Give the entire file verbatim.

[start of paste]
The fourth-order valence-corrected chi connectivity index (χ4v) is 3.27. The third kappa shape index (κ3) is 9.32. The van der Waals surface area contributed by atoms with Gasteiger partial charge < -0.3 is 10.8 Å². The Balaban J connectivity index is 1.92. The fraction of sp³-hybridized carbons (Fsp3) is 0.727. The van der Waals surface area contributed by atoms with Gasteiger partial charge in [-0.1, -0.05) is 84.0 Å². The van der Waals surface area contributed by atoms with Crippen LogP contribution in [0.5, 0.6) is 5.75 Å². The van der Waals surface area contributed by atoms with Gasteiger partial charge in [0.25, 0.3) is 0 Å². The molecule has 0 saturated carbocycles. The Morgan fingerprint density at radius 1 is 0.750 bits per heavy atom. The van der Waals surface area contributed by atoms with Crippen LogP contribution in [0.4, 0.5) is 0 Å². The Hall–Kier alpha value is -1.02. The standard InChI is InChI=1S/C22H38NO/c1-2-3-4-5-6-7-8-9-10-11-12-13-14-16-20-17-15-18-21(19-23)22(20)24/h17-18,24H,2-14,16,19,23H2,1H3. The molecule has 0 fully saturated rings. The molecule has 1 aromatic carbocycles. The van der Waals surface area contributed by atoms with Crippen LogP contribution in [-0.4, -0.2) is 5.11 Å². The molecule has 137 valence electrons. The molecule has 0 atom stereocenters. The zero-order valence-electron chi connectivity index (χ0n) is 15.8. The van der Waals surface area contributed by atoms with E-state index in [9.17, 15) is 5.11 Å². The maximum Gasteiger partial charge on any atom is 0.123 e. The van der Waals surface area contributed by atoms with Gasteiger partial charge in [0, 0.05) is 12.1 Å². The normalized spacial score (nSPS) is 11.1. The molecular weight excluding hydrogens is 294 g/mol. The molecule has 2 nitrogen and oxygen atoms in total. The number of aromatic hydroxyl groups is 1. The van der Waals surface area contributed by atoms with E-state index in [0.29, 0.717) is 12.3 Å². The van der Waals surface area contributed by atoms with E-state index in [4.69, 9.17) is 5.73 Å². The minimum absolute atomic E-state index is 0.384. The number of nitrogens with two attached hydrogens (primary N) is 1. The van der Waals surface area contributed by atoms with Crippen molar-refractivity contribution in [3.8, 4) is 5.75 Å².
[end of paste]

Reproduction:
The fourth-order valence-corrected chi connectivity index (χ4v) is 3.27. The third kappa shape index (κ3) is 9.32. The van der Waals surface area contributed by atoms with Gasteiger partial charge < -0.3 is 10.8 Å². The Balaban J connectivity index is 1.92. The fraction of sp³-hybridized carbons (Fsp3) is 0.727. The van der Waals surface area contributed by atoms with Gasteiger partial charge in [-0.1, -0.05) is 84.0 Å². The van der Waals surface area contributed by atoms with Crippen LogP contribution in [0.5, 0.6) is 5.75 Å². The van der Waals surface area contributed by atoms with Gasteiger partial charge in [0.25, 0.3) is 0 Å². The molecule has 0 saturated carbocycles. The Morgan fingerprint density at radius 1 is 0.750 bits per heavy atom. The van der Waals surface area contributed by atoms with Crippen LogP contribution in [0.4, 0.5) is 0 Å². The Hall–Kier alpha value is -1.02. The standard InChI is InChI=1S/C22H38NO/c1-2-3-4-5-6-7-8-9-10-11-12-13-14-16-20-17-15-18-21(19-23)22(20)24/h17-18,24H,2-14,16,19,23H2,1H3. The molecule has 0 fully saturated rings. The molecule has 1 aromatic carbocycles. The van der Waals surface area contributed by atoms with Crippen LogP contribution in [-0.4, -0.2) is 5.11 Å². The molecule has 137 valence electrons. The molecule has 0 atom stereocenters. The zero-order valence-electron chi connectivity index (χ0n) is 15.8. The van der Waals surface area contributed by atoms with E-state index in [9.17, 15) is 5.11 Å². The maximum Gasteiger partial charge on any atom is 0.123 e. The van der Waals surface area contributed by atoms with Gasteiger partial charge in [0, 0.05) is 12.1 Å². The normalized spacial score (nSPS) is 11.1. The molecular weight excluding hydrogens is 294 g/mol. The molecule has 2 nitrogen and oxygen atoms in total. The number of aromatic hydroxyl groups is 1. The van der Waals surface area contributed by atoms with E-state index in [0.29, 0.717) is 12.3 Å². The van der Waals surface area contributed by atoms with E-state index in [4.69, 9.17) is 5.73 Å². The minimum absolute atomic E-state index is 0.384. The number of nitrogens with two attached hydrogens (primary N) is 1. The van der Waals surface area contributed by atoms with Crippen molar-refractivity contribution in [3.8, 4) is 5.75 Å².